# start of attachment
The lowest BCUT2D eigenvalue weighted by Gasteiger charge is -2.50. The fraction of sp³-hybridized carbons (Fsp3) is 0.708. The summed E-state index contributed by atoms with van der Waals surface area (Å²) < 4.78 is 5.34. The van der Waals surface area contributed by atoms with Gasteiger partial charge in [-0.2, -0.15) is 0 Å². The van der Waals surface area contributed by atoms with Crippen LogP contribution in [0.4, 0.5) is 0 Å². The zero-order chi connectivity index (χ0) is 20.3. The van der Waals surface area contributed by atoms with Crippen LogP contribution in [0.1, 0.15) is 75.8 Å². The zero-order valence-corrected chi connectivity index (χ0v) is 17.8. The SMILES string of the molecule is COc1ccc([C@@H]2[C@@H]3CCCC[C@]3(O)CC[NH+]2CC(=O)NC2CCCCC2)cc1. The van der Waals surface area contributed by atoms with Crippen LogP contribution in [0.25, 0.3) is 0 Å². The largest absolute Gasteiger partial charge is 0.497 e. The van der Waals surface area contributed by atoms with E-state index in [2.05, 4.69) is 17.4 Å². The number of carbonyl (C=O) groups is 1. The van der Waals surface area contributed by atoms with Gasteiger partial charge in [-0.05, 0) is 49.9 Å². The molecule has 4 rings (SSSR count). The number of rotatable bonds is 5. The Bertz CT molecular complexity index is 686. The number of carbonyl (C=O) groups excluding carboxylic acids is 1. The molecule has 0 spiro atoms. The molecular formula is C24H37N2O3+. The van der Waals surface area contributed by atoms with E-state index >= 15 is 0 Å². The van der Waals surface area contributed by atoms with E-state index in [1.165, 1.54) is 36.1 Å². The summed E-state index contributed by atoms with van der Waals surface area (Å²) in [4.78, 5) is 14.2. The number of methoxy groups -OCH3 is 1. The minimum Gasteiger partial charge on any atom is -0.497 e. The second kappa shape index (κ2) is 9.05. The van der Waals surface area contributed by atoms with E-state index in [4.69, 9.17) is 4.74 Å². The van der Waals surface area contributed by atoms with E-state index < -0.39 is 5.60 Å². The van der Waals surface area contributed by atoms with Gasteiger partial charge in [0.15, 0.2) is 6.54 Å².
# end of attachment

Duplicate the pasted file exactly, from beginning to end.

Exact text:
The lowest BCUT2D eigenvalue weighted by Gasteiger charge is -2.50. The fraction of sp³-hybridized carbons (Fsp3) is 0.708. The summed E-state index contributed by atoms with van der Waals surface area (Å²) < 4.78 is 5.34. The van der Waals surface area contributed by atoms with Gasteiger partial charge in [-0.2, -0.15) is 0 Å². The van der Waals surface area contributed by atoms with Crippen LogP contribution in [0.4, 0.5) is 0 Å². The zero-order chi connectivity index (χ0) is 20.3. The van der Waals surface area contributed by atoms with Crippen LogP contribution in [0.1, 0.15) is 75.8 Å². The zero-order valence-corrected chi connectivity index (χ0v) is 17.8. The SMILES string of the molecule is COc1ccc([C@@H]2[C@@H]3CCCC[C@]3(O)CC[NH+]2CC(=O)NC2CCCCC2)cc1. The van der Waals surface area contributed by atoms with Crippen LogP contribution in [0.25, 0.3) is 0 Å². The largest absolute Gasteiger partial charge is 0.497 e. The van der Waals surface area contributed by atoms with E-state index in [2.05, 4.69) is 17.4 Å². The number of carbonyl (C=O) groups is 1. The van der Waals surface area contributed by atoms with Gasteiger partial charge in [-0.05, 0) is 49.9 Å². The molecule has 4 rings (SSSR count). The number of rotatable bonds is 5. The Bertz CT molecular complexity index is 686. The number of carbonyl (C=O) groups excluding carboxylic acids is 1. The molecule has 0 spiro atoms. The molecular formula is C24H37N2O3+. The van der Waals surface area contributed by atoms with E-state index >= 15 is 0 Å². The van der Waals surface area contributed by atoms with E-state index in [1.165, 1.54) is 36.1 Å². The summed E-state index contributed by atoms with van der Waals surface area (Å²) in [4.78, 5) is 14.2. The number of methoxy groups -OCH3 is 1. The minimum Gasteiger partial charge on any atom is -0.497 e. The second kappa shape index (κ2) is 9.05. The van der Waals surface area contributed by atoms with E-state index in [4.69, 9.17) is 4.74 Å². The van der Waals surface area contributed by atoms with E-state index < -0.39 is 5.60 Å². The van der Waals surface area contributed by atoms with Gasteiger partial charge in [0.15, 0.2) is 6.54 Å².